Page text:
Introduction: Lack of safe, stimulating and health promoting environments for children under-5 hinders their physical, social and cognitive development, known as early childhood development (ECD). Improving ECD impacts on children, and can improve educational attainment for girls, who often care for younger siblings, and employment prospects for mothers. Developing and evaluating the impacts of ECD programmes within childcare needs to assess a range of social, health, educational and economic impacts, including women’s empowerment. Children living in slums are at high risk of poor early development and holistic, sustainable interventions are needed to address ECD in these contexts. This study will be undertaken in Dhaka, Bangladesh, a city where over 8.5 million inhabitants live in slums. In collaboration with government, non-governmental organisations and communities, we are developing and testing a sustainable day-care model for low-income communities in Dhaka.

Methodology and analysis: A sequential mixed methods approach is being used in the study, with qualitative work exploring quantitative findings. Two hundred households with children under-5 will be surveyed to determine daycare needs and to assess ECD (parent-reported and direct assessment). The feasibility of four ECD measuring tools Caregiver-Reported Early Development Index, Measuring Early Learning Quality and Outcomes, The Early Human Capability Index and International Development and Early Learning Assessment will be assessed quantitatively and qualitatively. Qualitative methods will help understand demand and perceptions of day care while mothers work. Participatory action research will be used to develop a locally appropriate and potentially sustainable model of day care for under-5 children. A ward in the south of Dhaka has been selected for the study as this typifies communities with slum and non-slum households living next to each other, allowing us to explore potential for better-off household to subsidise day care for poorer households.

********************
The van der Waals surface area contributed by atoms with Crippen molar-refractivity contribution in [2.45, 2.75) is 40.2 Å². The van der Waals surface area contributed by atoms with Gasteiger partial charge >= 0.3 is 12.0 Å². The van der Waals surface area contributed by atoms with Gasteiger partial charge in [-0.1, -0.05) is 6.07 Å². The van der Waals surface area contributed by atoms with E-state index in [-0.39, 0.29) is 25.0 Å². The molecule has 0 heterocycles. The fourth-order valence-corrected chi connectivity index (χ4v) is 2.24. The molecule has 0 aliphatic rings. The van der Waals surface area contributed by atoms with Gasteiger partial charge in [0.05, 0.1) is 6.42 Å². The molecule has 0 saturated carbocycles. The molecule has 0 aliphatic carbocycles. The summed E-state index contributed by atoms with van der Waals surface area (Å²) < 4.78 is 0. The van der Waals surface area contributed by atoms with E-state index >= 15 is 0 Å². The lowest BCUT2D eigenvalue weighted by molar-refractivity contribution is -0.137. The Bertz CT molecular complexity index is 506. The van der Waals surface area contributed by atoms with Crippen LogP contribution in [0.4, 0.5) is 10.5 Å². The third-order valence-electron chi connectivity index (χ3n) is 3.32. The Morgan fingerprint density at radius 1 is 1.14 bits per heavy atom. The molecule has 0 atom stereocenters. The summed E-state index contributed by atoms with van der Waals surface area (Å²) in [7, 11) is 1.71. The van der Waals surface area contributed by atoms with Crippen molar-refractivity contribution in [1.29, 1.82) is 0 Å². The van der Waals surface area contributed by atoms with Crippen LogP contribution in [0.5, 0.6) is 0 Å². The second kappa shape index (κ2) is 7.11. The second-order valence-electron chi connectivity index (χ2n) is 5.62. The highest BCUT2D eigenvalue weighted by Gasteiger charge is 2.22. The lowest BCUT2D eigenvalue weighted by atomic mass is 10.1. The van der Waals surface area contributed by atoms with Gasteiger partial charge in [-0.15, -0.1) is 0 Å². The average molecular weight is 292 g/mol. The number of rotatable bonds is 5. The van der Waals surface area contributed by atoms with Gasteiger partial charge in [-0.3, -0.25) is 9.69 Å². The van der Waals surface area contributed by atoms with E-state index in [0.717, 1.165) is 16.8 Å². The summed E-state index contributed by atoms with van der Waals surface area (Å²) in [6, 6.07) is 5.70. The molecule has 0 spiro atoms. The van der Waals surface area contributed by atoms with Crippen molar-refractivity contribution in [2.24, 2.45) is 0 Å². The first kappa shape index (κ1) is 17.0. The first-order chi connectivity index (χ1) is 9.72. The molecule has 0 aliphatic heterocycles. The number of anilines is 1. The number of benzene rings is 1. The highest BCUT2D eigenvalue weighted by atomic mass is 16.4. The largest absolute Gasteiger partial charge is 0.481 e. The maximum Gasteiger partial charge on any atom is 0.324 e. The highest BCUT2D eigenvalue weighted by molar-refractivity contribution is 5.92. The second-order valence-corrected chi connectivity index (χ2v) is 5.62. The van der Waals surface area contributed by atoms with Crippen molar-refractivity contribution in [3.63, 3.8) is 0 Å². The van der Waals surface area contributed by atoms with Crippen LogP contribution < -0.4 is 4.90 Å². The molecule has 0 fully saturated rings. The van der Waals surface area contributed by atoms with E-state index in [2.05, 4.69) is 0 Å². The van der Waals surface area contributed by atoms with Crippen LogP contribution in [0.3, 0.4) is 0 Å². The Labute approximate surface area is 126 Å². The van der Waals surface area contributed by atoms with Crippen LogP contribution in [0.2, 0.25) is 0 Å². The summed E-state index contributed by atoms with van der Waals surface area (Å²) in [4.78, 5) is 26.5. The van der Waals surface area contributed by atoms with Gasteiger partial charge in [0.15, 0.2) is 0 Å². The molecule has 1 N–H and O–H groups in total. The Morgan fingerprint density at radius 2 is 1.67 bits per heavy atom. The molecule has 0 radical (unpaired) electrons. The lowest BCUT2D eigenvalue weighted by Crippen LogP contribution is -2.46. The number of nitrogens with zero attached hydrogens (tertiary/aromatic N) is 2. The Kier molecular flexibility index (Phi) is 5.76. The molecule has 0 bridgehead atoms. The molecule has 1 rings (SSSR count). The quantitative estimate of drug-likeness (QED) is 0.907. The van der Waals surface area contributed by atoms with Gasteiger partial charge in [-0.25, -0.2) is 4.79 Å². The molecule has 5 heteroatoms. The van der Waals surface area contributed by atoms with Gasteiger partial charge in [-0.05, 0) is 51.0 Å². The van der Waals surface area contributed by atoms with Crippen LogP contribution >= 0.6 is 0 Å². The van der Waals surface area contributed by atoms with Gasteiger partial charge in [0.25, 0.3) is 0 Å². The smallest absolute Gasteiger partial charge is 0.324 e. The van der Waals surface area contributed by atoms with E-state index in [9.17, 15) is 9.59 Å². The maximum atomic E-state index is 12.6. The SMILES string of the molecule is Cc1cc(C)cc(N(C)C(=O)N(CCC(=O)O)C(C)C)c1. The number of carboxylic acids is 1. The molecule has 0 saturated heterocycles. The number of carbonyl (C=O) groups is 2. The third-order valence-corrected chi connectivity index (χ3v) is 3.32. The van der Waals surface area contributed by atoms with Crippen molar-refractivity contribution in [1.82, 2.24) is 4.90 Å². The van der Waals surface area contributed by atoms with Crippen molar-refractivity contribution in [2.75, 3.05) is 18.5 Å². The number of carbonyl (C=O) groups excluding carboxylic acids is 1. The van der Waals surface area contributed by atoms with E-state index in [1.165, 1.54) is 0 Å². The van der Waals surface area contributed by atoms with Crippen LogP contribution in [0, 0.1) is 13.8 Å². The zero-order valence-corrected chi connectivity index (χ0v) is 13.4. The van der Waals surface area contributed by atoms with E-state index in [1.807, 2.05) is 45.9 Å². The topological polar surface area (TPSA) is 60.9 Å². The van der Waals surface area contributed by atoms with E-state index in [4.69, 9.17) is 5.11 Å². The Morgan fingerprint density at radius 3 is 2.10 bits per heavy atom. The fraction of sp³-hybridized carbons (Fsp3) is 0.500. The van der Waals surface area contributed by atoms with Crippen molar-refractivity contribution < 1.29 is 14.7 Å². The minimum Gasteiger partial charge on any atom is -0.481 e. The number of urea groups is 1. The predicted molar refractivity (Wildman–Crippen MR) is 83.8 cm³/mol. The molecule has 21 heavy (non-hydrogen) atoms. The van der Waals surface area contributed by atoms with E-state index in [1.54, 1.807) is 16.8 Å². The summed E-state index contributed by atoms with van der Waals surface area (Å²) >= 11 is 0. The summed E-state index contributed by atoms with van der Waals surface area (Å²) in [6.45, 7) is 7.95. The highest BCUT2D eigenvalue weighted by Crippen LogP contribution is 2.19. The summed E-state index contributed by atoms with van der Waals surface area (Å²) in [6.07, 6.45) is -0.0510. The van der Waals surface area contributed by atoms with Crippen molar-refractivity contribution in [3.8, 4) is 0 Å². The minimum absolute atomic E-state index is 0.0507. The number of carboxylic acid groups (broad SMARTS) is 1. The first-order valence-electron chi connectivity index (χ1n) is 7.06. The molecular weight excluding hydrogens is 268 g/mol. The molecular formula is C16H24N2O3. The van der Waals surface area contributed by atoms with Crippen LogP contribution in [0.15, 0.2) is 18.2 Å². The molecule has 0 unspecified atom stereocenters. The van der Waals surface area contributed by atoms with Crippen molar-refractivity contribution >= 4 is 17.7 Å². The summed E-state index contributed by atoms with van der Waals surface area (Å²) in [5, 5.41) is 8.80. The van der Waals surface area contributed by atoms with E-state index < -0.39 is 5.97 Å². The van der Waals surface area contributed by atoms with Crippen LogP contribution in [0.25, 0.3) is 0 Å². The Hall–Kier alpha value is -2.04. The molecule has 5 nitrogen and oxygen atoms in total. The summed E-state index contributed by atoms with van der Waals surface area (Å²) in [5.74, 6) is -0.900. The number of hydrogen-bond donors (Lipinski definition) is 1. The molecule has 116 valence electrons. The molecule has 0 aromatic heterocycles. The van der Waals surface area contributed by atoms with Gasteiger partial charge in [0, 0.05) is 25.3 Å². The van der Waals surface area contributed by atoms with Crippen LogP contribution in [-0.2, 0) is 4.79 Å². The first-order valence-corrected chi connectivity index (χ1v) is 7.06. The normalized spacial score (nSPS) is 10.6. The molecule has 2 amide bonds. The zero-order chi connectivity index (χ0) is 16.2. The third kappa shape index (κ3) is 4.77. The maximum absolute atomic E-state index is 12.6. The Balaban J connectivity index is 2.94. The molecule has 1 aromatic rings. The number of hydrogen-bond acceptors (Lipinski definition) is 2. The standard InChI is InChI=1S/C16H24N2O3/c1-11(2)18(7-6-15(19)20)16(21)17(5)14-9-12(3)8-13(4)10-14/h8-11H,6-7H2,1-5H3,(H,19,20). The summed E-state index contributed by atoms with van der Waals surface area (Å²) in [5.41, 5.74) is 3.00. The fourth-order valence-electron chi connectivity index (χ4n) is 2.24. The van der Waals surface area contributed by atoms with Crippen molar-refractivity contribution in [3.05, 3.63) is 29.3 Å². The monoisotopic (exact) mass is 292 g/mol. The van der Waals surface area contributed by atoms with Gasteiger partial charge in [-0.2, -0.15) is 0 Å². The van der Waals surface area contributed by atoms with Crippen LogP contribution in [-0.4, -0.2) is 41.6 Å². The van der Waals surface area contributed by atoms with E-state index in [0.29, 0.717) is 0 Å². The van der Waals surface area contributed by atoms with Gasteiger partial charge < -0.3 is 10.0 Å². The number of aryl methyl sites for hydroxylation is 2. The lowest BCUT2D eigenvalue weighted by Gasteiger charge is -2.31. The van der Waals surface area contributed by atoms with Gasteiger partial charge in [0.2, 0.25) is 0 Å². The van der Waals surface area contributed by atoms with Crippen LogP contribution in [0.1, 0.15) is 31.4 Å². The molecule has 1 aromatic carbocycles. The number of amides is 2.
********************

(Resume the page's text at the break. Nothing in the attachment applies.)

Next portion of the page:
Ethics and dissemination: Findings will be published and inform decision makers at the national, regional and the local actors in order to embed the study into the policy and practice on childcare and ECD. Ethical approvals for this study were obtained from the School of Medicine Research Ethics Committee at the Faculty of Medicine and Health at the University of Leeds (ref: MREC16-106) and the Bangladesh Medical Research Council (ref: BMRCAIREC/20 I 6-20 I 9 I 250).


Global health, protocol, child care, day care, 1-4 year olds, Dhaka Bangladesh

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